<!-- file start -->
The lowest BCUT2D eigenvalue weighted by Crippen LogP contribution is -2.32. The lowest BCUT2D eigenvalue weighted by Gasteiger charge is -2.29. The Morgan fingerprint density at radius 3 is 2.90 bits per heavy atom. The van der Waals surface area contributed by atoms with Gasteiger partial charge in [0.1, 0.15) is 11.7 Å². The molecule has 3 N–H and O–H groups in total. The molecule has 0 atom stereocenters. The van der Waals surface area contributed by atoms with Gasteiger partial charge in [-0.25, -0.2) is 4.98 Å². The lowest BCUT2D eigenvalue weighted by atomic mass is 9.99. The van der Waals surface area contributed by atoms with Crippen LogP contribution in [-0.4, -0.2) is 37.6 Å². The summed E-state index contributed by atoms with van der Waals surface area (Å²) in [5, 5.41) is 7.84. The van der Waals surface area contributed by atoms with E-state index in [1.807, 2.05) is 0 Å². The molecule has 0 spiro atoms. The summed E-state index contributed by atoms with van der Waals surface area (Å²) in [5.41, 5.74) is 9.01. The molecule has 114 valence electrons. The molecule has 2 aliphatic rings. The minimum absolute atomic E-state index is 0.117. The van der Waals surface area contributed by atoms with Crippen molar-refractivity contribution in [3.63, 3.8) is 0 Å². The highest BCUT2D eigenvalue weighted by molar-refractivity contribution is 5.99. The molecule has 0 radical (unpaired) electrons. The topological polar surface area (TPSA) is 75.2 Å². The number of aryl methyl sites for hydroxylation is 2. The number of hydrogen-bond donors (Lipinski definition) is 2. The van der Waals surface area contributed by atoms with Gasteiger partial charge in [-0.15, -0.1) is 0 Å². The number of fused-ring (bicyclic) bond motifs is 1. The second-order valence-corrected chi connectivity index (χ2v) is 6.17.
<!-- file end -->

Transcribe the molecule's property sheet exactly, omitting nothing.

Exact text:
The lowest BCUT2D eigenvalue weighted by Crippen LogP contribution is -2.32. The lowest BCUT2D eigenvalue weighted by Gasteiger charge is -2.29. The Morgan fingerprint density at radius 3 is 2.90 bits per heavy atom. The van der Waals surface area contributed by atoms with Gasteiger partial charge in [0.1, 0.15) is 11.7 Å². The molecule has 3 N–H and O–H groups in total. The molecule has 0 atom stereocenters. The van der Waals surface area contributed by atoms with Gasteiger partial charge in [-0.25, -0.2) is 4.98 Å². The lowest BCUT2D eigenvalue weighted by atomic mass is 9.99. The van der Waals surface area contributed by atoms with Crippen LogP contribution in [-0.4, -0.2) is 37.6 Å². The summed E-state index contributed by atoms with van der Waals surface area (Å²) in [5, 5.41) is 7.84. The van der Waals surface area contributed by atoms with E-state index in [1.807, 2.05) is 0 Å². The molecule has 0 spiro atoms. The summed E-state index contributed by atoms with van der Waals surface area (Å²) in [5.41, 5.74) is 9.01. The molecule has 114 valence electrons. The molecule has 2 aliphatic rings. The minimum absolute atomic E-state index is 0.117. The van der Waals surface area contributed by atoms with Crippen molar-refractivity contribution in [3.63, 3.8) is 0 Å². The highest BCUT2D eigenvalue weighted by molar-refractivity contribution is 5.99. The molecule has 0 radical (unpaired) electrons. The topological polar surface area (TPSA) is 75.2 Å². The number of aryl methyl sites for hydroxylation is 2. The number of hydrogen-bond donors (Lipinski definition) is 2. The van der Waals surface area contributed by atoms with Gasteiger partial charge in [-0.15, -0.1) is 0 Å². The number of fused-ring (bicyclic) bond motifs is 1. The second-order valence-corrected chi connectivity index (χ2v) is 6.17.